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LAWSUITS NEWS & LEGAL INFORMATION

Lyft Settlement Might Not Pass Muster

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San Francisco, CAThe federal judge in a California employment lawsuit said in March that the settlement isn’t high enough to adequately compensate plaintiffs. The California lawsuit, which was filed by Lyft drivers against the ride-sharing company, alleged drivers were employees and not independent contractors, meaning they should have been paid for overtime, reimbursed for expenses and received other employee benefits. In January, Lyft agreed to settle the lawsuit for $12.25 million, but on reviewing the settlement, Judge Vince Chhabria said the $12.25 million was not enough.

According to reports, the $12.25 million settlement was based on Lyft’s own driver data. That data put the potential claim for reimbursement at $64 million, which was negotiated down to $12.25 million for the settlement. The reimbursement amount would have been owed to the drivers if they were employees, but because they were independent contractors, they did not receive expense reimbursement for costs such as gas and car maintenance. Based on the settlement amount, each driver would receive an amount less than $60 once attorneys’ fees and expenses were factored in, according to Bloomberg (3/24/16). Drivers would also receive non-monetary benefits, such as a clause in the contract preventing Lyft from unilaterally ending relationships with drivers.

But new data on Lyft’s drivers through February 2016 increased the potential reimbursement to $126 million, double what had initially been determined. Judge Chhabria questioned why the settlement amount wasn’t based on the larger reimbursement figure. So far, he has not yet ruled on the legitimacy of the settlement, but has questioned whether it is fair for the drivers.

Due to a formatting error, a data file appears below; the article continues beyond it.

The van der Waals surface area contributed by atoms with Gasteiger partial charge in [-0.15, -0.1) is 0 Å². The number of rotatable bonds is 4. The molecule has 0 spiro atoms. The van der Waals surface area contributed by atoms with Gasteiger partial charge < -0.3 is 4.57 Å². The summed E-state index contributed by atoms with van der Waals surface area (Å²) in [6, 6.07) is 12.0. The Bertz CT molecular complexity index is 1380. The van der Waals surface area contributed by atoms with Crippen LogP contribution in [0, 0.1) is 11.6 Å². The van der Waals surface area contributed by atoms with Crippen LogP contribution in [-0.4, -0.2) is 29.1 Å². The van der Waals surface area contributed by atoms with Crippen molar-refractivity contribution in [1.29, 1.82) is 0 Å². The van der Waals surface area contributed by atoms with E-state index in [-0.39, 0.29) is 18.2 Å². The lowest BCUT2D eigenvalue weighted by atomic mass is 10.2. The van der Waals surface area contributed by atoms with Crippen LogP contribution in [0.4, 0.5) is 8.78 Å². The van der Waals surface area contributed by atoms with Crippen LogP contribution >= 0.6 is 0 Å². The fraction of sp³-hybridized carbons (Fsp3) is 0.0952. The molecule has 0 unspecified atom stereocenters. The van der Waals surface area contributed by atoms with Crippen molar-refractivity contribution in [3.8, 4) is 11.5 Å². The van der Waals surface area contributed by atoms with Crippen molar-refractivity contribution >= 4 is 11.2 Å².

“And so I wonder if you’re now in a position of having to explain why a settlement of $12 million, 30 percent of which you propose to go to the lawyers, is a reasonable settlement,” Judge Chhabria said (as quoted in the San Jose Mercury News; 3/25/16), “given the true maximum value of the lawsuit, which is somewhere in the neighborhood of $170 million.”

The Teamsters union also got involved, arguing that the settlement should be rejected because it keeps the drivers as contractors rather than reclassifying them as employees. Unlike independent contractors, employees are eligible for a variety of benefits and protections, including overtime pay, vacation and sick days, and expense reimbursement.

The settlement decision will be watched closely by Uber Technologies, which faces similar allegations to Lyft regarding driver misclassification. Lyft has said it believes the settlement is fair.

The Lyft lawsuit is Cotter v. Lyft Inc., 13-cv-04065, US District Court, Northern District of California (San Francisco). The Uber lawsuit is O’Connor v. Uber Technologies Inc., (13-cv-03826, US District Court, Northern District of California (San Francisco).

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